Jul 152019

tl:dr. I received raises from both my jobs. And got another 3 raises from various passive investments. On average each raise was $1,000/year.

Multiple Income Streams Update 2019

One way to potentially earn more money is to further our commitment towards our careers. But another way is to look for alternative income opportunities to supplement what we already have! There’s no limit to how much we can make if we plan ahead and build up a portfolio of multiple incomes. I began implementing this strategy in my early 20s. In my last update in 2016, I had expanded my total income sources to 6. 🙂 Here is a new update for 2019.

multiple income streams update 2019

Over the last decade my spending almost doubled due to improved living conditions, inflation, and higher debt payments. However, my income has roughly tripled in that same time. 😀 Overall my income to expense ratio has improved. I am now able to save over 50% of my take home income.

Breaking down my 5 raises

The Canadian economy stayed pretty flat, advancing only 0.1% in the first quarter of 2019. But even in a slow growth environment there are opportunities to make more money. Since I have multiple sources of personal income, each stream acts like a recurring revenue tool which I can try to extract value from. Some of this year’s raises required a bit of work on my part, while others just happened automatically.

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Oct 102016

Investing in a Brighter Future


The Easiest $300 I’ll Make This Year

Hello eco-conscious friends! I recently discovered a way to earn $300 in interest/year by using leverage and low interest rates. 🙂 For those who are interested in the details, here’s how it’s done.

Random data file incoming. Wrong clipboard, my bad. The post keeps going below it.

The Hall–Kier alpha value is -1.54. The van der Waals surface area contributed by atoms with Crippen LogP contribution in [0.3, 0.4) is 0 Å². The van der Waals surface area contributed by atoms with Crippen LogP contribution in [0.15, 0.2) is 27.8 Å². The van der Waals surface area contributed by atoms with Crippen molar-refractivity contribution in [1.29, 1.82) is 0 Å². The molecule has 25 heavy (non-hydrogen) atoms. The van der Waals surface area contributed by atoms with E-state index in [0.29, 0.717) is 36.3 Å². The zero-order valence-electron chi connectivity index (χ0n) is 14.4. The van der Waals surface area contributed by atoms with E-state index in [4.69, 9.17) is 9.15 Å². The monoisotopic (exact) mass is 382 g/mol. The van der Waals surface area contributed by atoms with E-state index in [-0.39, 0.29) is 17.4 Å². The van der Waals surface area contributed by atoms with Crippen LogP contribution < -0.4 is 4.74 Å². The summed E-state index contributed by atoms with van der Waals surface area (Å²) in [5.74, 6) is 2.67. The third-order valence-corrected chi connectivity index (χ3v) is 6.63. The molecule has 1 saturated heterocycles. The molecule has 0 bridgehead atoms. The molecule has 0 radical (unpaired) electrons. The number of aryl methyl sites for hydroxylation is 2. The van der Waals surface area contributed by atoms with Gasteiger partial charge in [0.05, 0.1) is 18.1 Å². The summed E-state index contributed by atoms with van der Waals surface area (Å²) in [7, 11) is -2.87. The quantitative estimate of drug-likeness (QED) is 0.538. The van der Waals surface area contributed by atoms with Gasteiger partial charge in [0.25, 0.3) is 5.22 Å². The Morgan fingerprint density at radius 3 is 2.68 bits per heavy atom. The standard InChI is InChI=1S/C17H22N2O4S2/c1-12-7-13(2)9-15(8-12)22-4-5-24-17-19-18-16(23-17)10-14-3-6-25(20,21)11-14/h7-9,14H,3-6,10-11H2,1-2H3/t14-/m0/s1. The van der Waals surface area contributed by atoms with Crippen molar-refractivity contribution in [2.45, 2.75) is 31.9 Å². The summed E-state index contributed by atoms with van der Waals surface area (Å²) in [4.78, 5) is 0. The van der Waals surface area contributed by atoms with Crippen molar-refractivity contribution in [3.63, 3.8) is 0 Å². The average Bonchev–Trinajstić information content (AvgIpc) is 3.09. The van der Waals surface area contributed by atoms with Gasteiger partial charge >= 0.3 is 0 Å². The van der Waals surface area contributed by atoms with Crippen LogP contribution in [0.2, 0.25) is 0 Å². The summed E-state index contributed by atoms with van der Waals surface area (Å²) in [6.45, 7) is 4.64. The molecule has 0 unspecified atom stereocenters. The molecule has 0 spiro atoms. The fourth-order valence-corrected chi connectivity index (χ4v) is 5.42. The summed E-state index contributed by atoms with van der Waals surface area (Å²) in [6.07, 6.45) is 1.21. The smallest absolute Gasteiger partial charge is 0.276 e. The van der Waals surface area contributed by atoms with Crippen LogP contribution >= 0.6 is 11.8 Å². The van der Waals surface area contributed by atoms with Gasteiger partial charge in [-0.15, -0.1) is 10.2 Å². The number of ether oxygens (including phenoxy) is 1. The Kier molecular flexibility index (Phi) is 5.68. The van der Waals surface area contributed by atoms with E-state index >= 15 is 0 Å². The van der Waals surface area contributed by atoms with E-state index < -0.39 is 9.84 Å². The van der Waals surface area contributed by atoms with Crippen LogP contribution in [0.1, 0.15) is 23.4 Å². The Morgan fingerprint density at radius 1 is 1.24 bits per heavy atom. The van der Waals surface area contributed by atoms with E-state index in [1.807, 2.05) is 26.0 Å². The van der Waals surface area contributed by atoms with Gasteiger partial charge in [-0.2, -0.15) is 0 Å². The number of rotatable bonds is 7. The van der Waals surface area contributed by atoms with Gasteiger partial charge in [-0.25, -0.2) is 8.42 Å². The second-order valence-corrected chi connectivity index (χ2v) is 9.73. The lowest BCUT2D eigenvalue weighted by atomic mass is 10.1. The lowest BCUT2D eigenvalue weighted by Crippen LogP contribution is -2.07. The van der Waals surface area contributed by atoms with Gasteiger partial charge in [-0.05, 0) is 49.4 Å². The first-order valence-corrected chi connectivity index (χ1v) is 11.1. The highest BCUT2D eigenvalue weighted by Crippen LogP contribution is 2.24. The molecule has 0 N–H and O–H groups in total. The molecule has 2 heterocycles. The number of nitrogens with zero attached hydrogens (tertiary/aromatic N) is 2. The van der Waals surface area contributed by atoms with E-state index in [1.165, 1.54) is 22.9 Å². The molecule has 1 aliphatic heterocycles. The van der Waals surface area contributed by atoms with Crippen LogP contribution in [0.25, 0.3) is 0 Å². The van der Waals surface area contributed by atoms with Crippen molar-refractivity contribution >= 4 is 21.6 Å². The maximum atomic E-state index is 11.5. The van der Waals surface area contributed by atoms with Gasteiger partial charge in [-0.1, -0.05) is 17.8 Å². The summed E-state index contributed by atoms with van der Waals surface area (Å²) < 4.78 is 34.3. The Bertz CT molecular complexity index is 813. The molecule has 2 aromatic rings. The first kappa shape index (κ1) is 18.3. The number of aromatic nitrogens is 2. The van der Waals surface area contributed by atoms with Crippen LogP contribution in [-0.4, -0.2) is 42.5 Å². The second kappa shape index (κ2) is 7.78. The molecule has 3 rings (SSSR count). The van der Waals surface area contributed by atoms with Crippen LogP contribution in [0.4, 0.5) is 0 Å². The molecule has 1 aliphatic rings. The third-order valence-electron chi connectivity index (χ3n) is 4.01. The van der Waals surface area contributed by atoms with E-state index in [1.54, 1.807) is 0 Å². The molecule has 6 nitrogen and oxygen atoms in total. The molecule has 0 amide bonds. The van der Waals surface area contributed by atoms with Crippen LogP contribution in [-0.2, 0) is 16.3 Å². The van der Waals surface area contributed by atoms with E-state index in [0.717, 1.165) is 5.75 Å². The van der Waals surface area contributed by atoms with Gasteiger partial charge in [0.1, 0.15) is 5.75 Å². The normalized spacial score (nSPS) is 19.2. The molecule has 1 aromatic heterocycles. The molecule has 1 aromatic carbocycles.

• Step 1: Borrow $10,000 from the bank at 3% annual interest rate.
  • Step 2: Download the online SolarShare purchase form.
  • Step 3: Fill out the form with instructions to invest $10,000 in bonds that pay 6% annual interest.
  • Step 4: Send the completed form back to SolarShare and start collecting net interest of $300/year. 🙂

That’s all there is to it. 🙂 Simple right? Once I made my decision to go for it the entire process only took about 30 minutes.

What I essentially did was borrow money at 3% to buy an investment that pays 6%. This means my net investment return is 3% pre tax. All the investment capital comes from someone else so I don’t have to spend a dime myself. This is the easiest way I know how to make $300, lol.

But of course just because this strategy works for me doesn’t mean it’s right for everyone else. So in today’s post I will discuss how my new investment works and why I chose to buy it. If you don’t yet believe in solar energy, maybe this post will help you warm up to the idea, haha. 😉 But please do additional research on your own and consult with a professional before making any financial decisions.

An investor who uses $10,000 of savings to buy these bonds would make the full 6% return since there would be no cost of debt. I didn’t use my savings for this investment because my money is earmarked to make another big purchase later this month.